During battlefield operations, a brigade’s fleet of Warfighter Information Network-Tactical (WIN-T) network equipped vehicles are often spread out across great distances and austere terrain, supporting both stationary command posts and on-the-move missions. Newly enhanced and simplified Network Operations (NetOps) tools will make it easier for communications officers (S6s/G6s) to see the “big picture” as they plan, manage and defend the vast tactical mission command network, increasing its security and strength.
“In a battlefield environment where everything is transferring over the network and cyber security is a constant concern, NetOps is absolutely critical,” said Col. Charles J. Masaracchia, commander for 2nd Brigade, 1st Armored Division (2/1 AD), the main operational unit for the Army’s Network Integration Evaluations (NIEs). “With these tools we have the ability to see the network and identify and fix anomalies; we can identify a problem with a node and start troubleshooting from right here [at the brigade command post] and sometimes even fix it without ever having to go to the distant station. That’s incredible.”
The Army has been testing the new NetOps software upgrades this month as part of the WIN-T Increment 3 Limited User Test, conducted at NIE 16.2 at Fort Bliss, Texas. Successful evaluation results will support the software technical insertion of the new enhancements into both the at-the-halt and on-the-move increments of the WIN-T network, which is currently projected for fiscal year 2017. Feedback gained from the evaluation will also support future network improvements.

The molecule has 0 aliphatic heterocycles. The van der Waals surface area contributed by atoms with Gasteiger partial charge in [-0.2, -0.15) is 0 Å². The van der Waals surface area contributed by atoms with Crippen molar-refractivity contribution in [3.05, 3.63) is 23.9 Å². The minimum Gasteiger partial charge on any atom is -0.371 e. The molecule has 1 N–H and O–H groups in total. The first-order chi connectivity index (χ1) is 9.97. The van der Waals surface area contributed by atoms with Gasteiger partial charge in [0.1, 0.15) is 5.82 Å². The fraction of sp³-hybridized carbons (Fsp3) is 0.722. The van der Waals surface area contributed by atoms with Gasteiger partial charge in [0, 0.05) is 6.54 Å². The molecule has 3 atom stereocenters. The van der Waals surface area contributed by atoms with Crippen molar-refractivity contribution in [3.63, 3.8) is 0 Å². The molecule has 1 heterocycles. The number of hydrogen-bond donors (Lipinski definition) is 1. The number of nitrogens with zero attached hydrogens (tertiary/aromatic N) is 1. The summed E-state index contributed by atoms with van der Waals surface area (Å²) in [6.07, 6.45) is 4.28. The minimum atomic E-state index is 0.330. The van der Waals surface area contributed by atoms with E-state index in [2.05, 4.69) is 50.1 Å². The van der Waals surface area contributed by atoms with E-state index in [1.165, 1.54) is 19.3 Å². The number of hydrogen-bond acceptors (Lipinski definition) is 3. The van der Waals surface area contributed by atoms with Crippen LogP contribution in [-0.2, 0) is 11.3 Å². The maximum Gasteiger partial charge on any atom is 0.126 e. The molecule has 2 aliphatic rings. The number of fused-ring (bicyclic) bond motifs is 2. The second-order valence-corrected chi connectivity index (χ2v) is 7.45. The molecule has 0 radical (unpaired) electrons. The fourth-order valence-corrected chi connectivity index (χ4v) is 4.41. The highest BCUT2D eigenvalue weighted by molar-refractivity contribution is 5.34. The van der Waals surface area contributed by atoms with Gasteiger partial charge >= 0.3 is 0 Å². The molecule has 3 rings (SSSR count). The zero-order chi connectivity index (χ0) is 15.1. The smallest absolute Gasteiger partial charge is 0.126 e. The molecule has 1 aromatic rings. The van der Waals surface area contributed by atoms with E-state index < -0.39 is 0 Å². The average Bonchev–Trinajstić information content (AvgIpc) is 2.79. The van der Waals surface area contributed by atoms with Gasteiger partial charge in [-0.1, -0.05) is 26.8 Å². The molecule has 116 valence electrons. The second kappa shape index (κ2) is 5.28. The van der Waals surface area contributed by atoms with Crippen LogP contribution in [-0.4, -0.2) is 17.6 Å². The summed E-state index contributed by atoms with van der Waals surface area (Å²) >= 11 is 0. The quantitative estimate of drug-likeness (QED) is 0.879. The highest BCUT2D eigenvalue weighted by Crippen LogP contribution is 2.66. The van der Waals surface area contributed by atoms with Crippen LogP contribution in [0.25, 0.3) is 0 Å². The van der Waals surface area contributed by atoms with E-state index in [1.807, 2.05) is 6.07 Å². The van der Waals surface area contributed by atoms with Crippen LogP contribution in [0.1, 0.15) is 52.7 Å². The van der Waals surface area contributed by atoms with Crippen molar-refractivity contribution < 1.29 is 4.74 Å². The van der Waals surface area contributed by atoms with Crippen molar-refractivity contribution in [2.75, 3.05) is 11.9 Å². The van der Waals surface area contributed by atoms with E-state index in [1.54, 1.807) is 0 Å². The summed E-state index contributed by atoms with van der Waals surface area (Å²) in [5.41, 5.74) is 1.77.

During the NIE’s complex decisive action exercises, the brigade’s S6 and his network staff used the improved NetOps tool suite for a wide array of tasks, including configuring, operating, monitoring and troubleshooting the network, as well as defending it against continual cyber attacks. The new enhancements automate many of these functions to make it easier for the network team to manage the network and be more effective.
“The enhanced NetOps tools will allow the S6 to better fight the network in parallel with the battle,” said Col. Ward Roberts, product manager for WIN-T Increment 3. “Through the visualization tools and their integration with network devices, the S6 can now adjust the network design to better meet the commander’s intent as the battle evolves.”
The Army continues to listen to Soldier feedback from theater, user juries and test events to make WIN-T NetOps, user interfaces and network systems more intuitive, easier to operate, with a consistent look and feel. Significant simplicity improvements evaluated at NIE 16.2 include enhancements to the NetOps planning, monitoring and troubleshooting tools.
“These NetOps software enhancements are much more intuitive to the Soldier and are much easier to use,” said Staff Sgt. Nicholas Vettore, 2/1 AD assistant network technician and senior satellite communication systems operator. “With this quick responding software, almost any user who has had a small amount of training will be able to use it and provide the commander with critical summary reports in minutes versus hours as it had been in the past, which could [potentially] save lives and makes mission success much easier [to obtain].”